News Dog Media John Garmin, 15, was given 21 days hard labour at Wandsworth Prison for stealing a blanket, January 1873

News Dog Media John Ryan, 13, was given 10 days hard labour at Wandsworth Prison for stealing metal pipes worth 5 shillings, in December 1872

News Dog Media Charles Summerley, 13, was given 10 days hard labour at Wandsworth Prison for stealing metal pipes worth 5 shillings, in December 1872

News Dog Media Tammy Puplett, 14, was given three months hard labour at Wandsworth Prison for stealing 12 shilling and 9 pense, half a bottle of Gin and three shirt studs in January, 1873

News Dog Media Samuel Stilley, 14, was given one months hard labour at Wandsworth Prison for stealing two shillings and six pence in December 1872 Snappy crime

A mug shot is a photographic portrait of a person from the waist up, typically taken after a person is arrested.

The earliest photos taken for use by law enforcement may have been taken in Belgium in 1843 and 1844 – but in the United Kingdom, police in Liverpool and Birmingham were photographing criminals by 1848.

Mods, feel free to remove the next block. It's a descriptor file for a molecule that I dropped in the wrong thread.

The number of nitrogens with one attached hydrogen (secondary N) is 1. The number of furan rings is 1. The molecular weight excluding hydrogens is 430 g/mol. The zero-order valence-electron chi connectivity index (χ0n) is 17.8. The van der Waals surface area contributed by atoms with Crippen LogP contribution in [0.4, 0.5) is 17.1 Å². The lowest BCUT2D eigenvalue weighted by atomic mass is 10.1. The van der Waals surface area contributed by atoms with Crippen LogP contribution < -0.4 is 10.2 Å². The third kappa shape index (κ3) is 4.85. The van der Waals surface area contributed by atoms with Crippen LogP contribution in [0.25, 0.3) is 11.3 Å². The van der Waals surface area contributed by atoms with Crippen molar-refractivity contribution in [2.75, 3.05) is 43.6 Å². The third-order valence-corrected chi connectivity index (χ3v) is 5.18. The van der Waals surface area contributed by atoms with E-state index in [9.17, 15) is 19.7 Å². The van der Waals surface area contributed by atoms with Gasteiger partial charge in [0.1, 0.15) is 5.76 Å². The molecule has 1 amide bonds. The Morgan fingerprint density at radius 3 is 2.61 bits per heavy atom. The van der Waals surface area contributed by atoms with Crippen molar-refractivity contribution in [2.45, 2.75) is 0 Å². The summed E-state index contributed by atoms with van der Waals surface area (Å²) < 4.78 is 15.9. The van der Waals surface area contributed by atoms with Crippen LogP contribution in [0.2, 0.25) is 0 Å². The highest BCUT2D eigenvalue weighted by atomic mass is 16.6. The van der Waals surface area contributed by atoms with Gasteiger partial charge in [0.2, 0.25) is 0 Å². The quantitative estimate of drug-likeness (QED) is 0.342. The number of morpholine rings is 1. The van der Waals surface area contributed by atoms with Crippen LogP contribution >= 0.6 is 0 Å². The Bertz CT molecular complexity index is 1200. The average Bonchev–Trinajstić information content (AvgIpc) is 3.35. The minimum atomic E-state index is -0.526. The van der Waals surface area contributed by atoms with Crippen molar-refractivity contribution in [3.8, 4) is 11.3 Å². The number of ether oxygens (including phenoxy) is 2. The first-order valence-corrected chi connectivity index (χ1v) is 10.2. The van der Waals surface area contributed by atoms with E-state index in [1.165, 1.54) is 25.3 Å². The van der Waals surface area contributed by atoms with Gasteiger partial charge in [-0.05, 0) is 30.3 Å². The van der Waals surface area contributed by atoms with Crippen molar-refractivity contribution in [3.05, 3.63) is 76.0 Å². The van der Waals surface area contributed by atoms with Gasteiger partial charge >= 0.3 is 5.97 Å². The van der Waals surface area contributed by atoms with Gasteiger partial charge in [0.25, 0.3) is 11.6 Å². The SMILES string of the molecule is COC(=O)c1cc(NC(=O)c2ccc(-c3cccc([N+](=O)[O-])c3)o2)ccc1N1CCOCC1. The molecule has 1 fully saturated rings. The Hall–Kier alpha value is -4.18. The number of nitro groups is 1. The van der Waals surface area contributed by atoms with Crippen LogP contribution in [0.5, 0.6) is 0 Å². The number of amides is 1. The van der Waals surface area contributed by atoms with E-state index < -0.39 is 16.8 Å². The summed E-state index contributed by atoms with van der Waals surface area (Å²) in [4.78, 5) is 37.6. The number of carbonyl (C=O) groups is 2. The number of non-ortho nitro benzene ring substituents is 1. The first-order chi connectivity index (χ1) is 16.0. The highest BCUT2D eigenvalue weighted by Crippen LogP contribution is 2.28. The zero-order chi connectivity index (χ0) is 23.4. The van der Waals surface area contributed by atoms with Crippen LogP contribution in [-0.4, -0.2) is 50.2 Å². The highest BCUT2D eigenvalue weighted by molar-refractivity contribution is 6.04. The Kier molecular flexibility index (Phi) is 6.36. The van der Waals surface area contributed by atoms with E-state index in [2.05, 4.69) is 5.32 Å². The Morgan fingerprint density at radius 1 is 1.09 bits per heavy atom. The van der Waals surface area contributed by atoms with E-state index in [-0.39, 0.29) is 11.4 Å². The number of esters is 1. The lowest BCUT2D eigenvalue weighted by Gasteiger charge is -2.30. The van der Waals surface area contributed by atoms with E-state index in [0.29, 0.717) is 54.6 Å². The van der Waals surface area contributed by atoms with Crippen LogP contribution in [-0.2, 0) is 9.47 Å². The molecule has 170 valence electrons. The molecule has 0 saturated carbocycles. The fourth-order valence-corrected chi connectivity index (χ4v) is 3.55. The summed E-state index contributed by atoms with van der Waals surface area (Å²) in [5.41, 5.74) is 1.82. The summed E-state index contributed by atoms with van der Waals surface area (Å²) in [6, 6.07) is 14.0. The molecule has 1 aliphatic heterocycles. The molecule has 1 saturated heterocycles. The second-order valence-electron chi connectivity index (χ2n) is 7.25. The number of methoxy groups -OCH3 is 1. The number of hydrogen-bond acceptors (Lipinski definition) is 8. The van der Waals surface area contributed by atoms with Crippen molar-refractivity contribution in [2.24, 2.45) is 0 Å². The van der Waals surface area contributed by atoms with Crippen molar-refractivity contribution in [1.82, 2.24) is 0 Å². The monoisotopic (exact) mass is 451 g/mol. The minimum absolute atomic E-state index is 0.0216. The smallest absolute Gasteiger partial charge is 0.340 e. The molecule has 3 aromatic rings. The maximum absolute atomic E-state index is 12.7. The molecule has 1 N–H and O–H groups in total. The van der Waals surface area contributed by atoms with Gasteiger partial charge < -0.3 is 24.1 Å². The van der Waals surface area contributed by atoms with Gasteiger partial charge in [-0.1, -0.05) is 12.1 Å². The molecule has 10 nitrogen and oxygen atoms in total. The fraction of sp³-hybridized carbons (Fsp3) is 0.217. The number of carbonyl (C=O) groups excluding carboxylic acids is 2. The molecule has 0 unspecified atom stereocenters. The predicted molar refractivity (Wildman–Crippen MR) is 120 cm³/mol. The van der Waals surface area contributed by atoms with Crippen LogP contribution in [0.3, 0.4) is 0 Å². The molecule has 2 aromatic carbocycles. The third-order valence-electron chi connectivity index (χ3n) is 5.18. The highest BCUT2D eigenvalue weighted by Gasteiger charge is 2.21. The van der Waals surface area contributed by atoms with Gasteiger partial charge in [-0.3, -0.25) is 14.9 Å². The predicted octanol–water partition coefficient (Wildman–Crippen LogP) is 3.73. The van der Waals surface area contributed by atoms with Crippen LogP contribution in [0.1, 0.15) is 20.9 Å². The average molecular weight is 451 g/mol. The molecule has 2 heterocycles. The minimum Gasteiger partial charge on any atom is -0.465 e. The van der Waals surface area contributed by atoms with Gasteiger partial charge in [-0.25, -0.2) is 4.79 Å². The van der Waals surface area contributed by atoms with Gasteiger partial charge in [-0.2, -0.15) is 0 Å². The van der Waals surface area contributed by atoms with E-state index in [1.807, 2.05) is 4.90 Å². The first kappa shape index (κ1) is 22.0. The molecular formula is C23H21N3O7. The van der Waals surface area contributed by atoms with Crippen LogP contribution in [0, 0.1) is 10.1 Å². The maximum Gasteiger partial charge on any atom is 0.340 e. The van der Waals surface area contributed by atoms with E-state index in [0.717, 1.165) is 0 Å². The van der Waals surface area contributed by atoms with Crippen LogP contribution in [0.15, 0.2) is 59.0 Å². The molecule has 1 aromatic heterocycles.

The man photographed for Britain’s first recorded mugshot was thief Isaac Ellery who was convicted in March 1853 and banished to Australia for stealing cushions.

In America, mug shots have often been incorporated into wanted posters, including those for the FBI Ten Most Wanted Fugitives list.

There have been many famous mugshots throughout history, with the mugshot of ‘Hot Felon’ Jeremy Meeks even launching his modelling career after he was convicted of theft and possession of a firearm in 2014.

 

Famous celeb mugshots include Lindsay Lohan, Frank Sinatra, David Bowie, Justin Bieber, Jimi Hendrix and Kurt Cobain.

Other infamous mugshots include Charles Manson, who was arrested in 1969 for the murder Sharon Tate and four others, Martin Luther King Jr., who was arrested in 1956 for directing boycotts of segregated buses and  O.J. Simpson who was arrested in 1994 for the murder of his former wife and a friend of hers.

 

And other century-old mugshots  show that Edwardian criminals really dressed their best for the police.

Custody pictures – which include ladies in their best dresses and a man in a monocle – were taken over 100 years ago in Birmingham in the early 20th century.

SWNS:South West News Service Criminals really made an effort for the black-and-white mugshots